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Birmingham Airport and ZeroAvia explore plans for renewable hydrogen production

Progress continues towards zero-emission passenger flights as initial concepts were revealed today for the creation of a hydrogen production facility at Birmingham Airport . 

Progress continues towards zero-emission passenger flights as initial concepts were revealed today for the creation of a hydrogen production facility at Birmingham Airport (BHX). 

To realise this dream, early-stage concepts are being developed jointly by ZeroAvia, the hydrogen-electric aircraft developer, and BHX for on-site hydrogen production aircraft refueling facility, with the potential for multi-modal applications.  

An area of land with access to the BHX airfield and the local road network has been earmarked as a suitable location for the facility. On-site solar power is being considered as a source of renewable energy to produce hydrogen. 

Subject to funding, planning and regulatory permissions being secured, the ambition would be to use the pioneering plant to support early flight  demonstrations, and also refuel road vehicles, potentially including local buses. In advance of this, BHX has commenced talks with a major automotive company about trialing hydrogen buses and cars on its airfield.  

Analysis by ZeroAvia suggests a 3MW hydrogen production facility could produce 365 tonnes of hydrogen annually (1 tonne per day), potentially supporting 1,250 regional flights and 3,000 buses or trucks per annum, with the remaining 250 kg per day of hydrogen production capacity being used for industrial purposes. 

Andy Street, Mayor of the West Midlands, said on visiting the site: “There is the seed of an idea here – with the ambition and creativity of the ZeroAvia team working with Birmingham Airport clear to see.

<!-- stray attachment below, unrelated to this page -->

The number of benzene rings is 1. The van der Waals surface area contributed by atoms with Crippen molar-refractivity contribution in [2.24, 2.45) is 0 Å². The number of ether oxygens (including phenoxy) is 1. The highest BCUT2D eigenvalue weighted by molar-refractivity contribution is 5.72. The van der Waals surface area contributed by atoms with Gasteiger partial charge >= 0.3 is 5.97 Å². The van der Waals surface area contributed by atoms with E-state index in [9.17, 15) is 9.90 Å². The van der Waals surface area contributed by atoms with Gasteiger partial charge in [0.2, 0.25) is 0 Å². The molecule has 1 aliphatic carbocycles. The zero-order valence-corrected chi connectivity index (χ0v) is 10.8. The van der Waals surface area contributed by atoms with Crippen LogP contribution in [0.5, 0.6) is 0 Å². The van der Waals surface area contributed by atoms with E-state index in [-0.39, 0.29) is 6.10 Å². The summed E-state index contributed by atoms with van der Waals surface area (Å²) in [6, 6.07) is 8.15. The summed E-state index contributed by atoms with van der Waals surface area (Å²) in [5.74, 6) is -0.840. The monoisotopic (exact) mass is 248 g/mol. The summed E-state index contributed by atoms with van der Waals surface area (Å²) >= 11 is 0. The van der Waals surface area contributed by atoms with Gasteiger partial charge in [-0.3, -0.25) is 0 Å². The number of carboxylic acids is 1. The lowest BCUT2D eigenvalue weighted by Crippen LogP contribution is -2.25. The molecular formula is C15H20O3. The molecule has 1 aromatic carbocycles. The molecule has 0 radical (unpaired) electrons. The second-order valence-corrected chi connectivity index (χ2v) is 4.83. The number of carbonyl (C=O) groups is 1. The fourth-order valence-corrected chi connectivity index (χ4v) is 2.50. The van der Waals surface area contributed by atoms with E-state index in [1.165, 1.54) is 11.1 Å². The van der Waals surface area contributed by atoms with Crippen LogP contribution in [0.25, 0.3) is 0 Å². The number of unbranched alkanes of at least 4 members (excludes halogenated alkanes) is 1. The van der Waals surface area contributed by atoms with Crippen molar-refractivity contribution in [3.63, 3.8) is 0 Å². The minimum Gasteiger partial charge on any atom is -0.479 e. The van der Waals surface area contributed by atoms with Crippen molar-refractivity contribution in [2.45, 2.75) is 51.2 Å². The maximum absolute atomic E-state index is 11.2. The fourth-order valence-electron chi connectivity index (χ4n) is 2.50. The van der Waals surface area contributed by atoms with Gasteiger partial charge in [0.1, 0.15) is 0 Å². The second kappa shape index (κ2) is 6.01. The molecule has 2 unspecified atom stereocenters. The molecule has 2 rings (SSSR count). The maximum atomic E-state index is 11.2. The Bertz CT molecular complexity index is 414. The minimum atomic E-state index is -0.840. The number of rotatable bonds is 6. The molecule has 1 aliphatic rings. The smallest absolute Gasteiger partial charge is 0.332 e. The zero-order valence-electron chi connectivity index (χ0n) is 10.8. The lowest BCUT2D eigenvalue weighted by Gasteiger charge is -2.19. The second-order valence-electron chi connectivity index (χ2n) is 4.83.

“Our region is leading the way in tackling the climate emergency – not least with our #WM2041 net zero commitment – so it’s the right time for us to be at  the forefront of this effort to decarbonise flight journeys. 

“I look forward to this initiative bearing fruit in the months and years ahead. If this dream becomes a reality, we will all benefit.”

Arnab Chatterjee, VP, Infrastructure, ZeroAvia, said: “Our ambition is bold but attainable. We have proven the concept of hydrogen-powered flights and are on a clear pathway to commercial adoption. Technologies are advancing fast as we progress with expanding to larger aircraft over longer distances. Before the end of this decade, we believe hydrogen as a fuel source for vehicles and aircraft will be an accepted norm.” 

Simon Richards, Chief Finance and Sustainability Officer for BHX, said: “While we are still at a very early stage, it is important to communicate this vision so people can see what is coming and the benefits to the wider community. This is a game-changing prospect underpinned by a steely determination to decarbonise and protect the future of our planet for future generations.” 

In January of 2023, ZeroAvia carried out successful test flights at its base in Kemble, Gloucestershire, using a 20-seater aircraft powered by a hydrogen-electric engine. ZeroAvia plans to certify its ZA600 system for this size of aircraft by 2025, while looking to certify engines for up to 80 seat aircraft by 2027.  Hydrogen fuel cells generate electricity which then powers electric motors to turn the aircraft’s propellers. The only emission is water vapour. 

ZeroAvia is currently working on bringing to market a zero-emission system capable of flying 20-seat aircraft 300 nautical miles by 2025. 

This opens up the possibility of green air travel from Birmingham to destinations such as Edinburgh, Glasgow, Aberdeen, Belfast, Isle of Man and Dublin by the middle of this decade.  

In a move that would make zero-emission travel to Mediterranean holiday destinations a reality, ZeroAvia is aiming to get an emissions-free 80-seat  aircraft flying up to 1,000 nautical miles by 2027.   

For BHX, the partnership with ZeroAvia sits alongside its own journey to become a net-zero-carbon airport by 2033, as outlined in its ‘carbon roadmap’* published in 2022.

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